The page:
That’s not to say Umbraco is all bad. There are plenty of reasons to use Umbraco. However, the learning curve is sharp. If you need to get your site up and running fast, you’re better off with a CMS known for being user-friendly. Ease of use, including UX/UI, is everything.
Can your CMS integrate easily with other applications in the cloud? If your developers can create extensions or plugins that use APIs, then you’re set. However, if a CMS doesn’t allow you to create custom features, add-ons, plugins, or extensions, you won’t be able to integrate your CMS with other applications. For an ecommerce site, this means you’ll have a hard time connecting your shopping cart to your payment processor(s) and merchant account.
As far as integrations go, most popular software releases have plugins specifically designed for WordPress. A plugin makes software easier to integrate into a WordPress website. For example, you can get WordPress plugins for:
WordPress has more plugins available than any other CMS around. There are more than 7,000 WordPress plugins on CodeCanyon and thousands more available directly from developer websites.
Since some software installations aren’t compatible with WordPress, most software developers today create a separate WordPress plugin in addition to the standard software version. Both work in generally the same way, but the WordPress plugins are easier to install and are managed from the WordPress admin panel.
Software licensing is something many people don’t even consider. However, every piece of software comes with a license that governs its use. For example, most open source CMS projects grant users the right to modify the software even for commercial purposes.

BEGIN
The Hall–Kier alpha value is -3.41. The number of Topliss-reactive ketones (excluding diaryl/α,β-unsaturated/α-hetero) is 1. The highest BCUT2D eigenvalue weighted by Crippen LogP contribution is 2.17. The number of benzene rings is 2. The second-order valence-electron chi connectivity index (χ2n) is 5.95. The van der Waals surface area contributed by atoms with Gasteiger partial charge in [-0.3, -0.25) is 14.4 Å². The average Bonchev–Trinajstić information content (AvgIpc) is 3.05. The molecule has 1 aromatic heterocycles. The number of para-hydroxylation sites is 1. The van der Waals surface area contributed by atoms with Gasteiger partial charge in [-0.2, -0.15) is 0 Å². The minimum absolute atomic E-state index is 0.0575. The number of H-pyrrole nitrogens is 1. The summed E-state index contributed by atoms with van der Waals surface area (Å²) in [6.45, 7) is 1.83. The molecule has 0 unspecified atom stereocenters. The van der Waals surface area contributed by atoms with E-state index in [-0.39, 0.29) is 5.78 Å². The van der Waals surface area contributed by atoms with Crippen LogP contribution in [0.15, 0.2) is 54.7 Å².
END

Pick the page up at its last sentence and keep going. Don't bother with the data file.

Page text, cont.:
If your content management system is truly free and open source, you can modify the software any way you wish. You’ll need to pay developers for their time, but you won’t need to pay to use the software commercially.
On the other hand, some content management systems are free for non-commercial use and require a license otherwise. It’s important to know what a CMS license entails before making a commitment. If you don’t have permission to develop new features, you could get in serious trouble when your site goes live.
Courts take software licensing requirements seriously. Make sure your project needs match the CMS licensing requirements before committing to a particular CMS.
How do the templates for your CMS look? Are they decent or lacking? Is there a good selection or are you stuck using a default theme? Could you hire a designer to create a fresh look for your site if you wanted a new theme?
It’s critical to choose a CMS that offers aesthetically pleasing themes or at least the ability for you to create a theme. If you don’t like the stock themes that come with a CMS, you can hire a design team to create a custom theme for your website. However, be prepared to pay good money for their services.
If you’re on a tight budget, try to find a CMS that already has themes you like. If you can afford to commission a custom theme, it doesn’t matter what the stock themes look like because you won’t be using any of them.
Popular content management systems will always have more themes available to purchase either from the developer’s website or a general repository. Developers create themes wherever there is a demand, so when a CMS has plenty of themes to choose from, that’s a sign that it’s a solid CMS.
Theme availability is great, but you also need to make sure themes are easy to implement. WordPress, for example, makes it easy. You simply upload a theme’s .zip file and the system unpacks and installs the theme with a click. Other content management systems don’t make it so easy.